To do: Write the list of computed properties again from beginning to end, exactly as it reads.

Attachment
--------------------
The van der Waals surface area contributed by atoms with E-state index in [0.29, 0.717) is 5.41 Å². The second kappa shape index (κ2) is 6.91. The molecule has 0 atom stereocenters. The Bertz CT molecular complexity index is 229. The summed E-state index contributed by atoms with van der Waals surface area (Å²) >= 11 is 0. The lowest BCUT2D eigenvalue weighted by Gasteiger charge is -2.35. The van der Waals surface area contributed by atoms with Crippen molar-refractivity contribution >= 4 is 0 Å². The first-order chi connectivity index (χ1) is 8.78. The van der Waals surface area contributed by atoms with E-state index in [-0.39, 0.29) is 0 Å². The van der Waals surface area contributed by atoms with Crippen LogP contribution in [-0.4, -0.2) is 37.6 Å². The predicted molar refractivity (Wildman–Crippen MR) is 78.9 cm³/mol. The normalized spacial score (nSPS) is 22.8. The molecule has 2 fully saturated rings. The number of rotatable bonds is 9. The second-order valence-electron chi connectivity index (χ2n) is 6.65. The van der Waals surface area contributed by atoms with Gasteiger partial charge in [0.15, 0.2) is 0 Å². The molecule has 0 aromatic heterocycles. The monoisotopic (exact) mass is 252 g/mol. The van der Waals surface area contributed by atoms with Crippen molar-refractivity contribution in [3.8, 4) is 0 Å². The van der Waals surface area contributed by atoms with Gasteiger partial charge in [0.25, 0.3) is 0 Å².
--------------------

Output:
The van der Waals surface area contributed by atoms with E-state index in [0.29, 0.717) is 5.41 Å². The second kappa shape index (κ2) is 6.91. The molecule has 0 atom stereocenters. The Bertz CT molecular complexity index is 229. The summed E-state index contributed by atoms with van der Waals surface area (Å²) >= 11 is 0. The lowest BCUT2D eigenvalue weighted by Gasteiger charge is -2.35. The van der Waals surface area contributed by atoms with Crippen molar-refractivity contribution >= 4 is 0 Å². The first-order chi connectivity index (χ1) is 8.78. The van der Waals surface area contributed by atoms with E-state index in [-0.39, 0.29) is 0 Å². The van der Waals surface area contributed by atoms with Crippen LogP contribution in [-0.4, -0.2) is 37.6 Å². The predicted molar refractivity (Wildman–Crippen MR) is 78.9 cm³/mol. The normalized spacial score (nSPS) is 22.8. The molecule has 2 fully saturated rings. The number of rotatable bonds is 9. The second-order valence-electron chi connectivity index (χ2n) is 6.65. The van der Waals surface area contributed by atoms with Gasteiger partial charge in [0.15, 0.2) is 0 Å². The molecule has 0 aromatic heterocycles. The monoisotopic (exact) mass is 252 g/mol. The van der Waals surface area contributed by atoms with Crippen molar-refractivity contribution in [3.8, 4) is 0 Å². The van der Waals surface area contributed by atoms with Gasteiger partial charge in [0.25, 0.3) is 0 Å².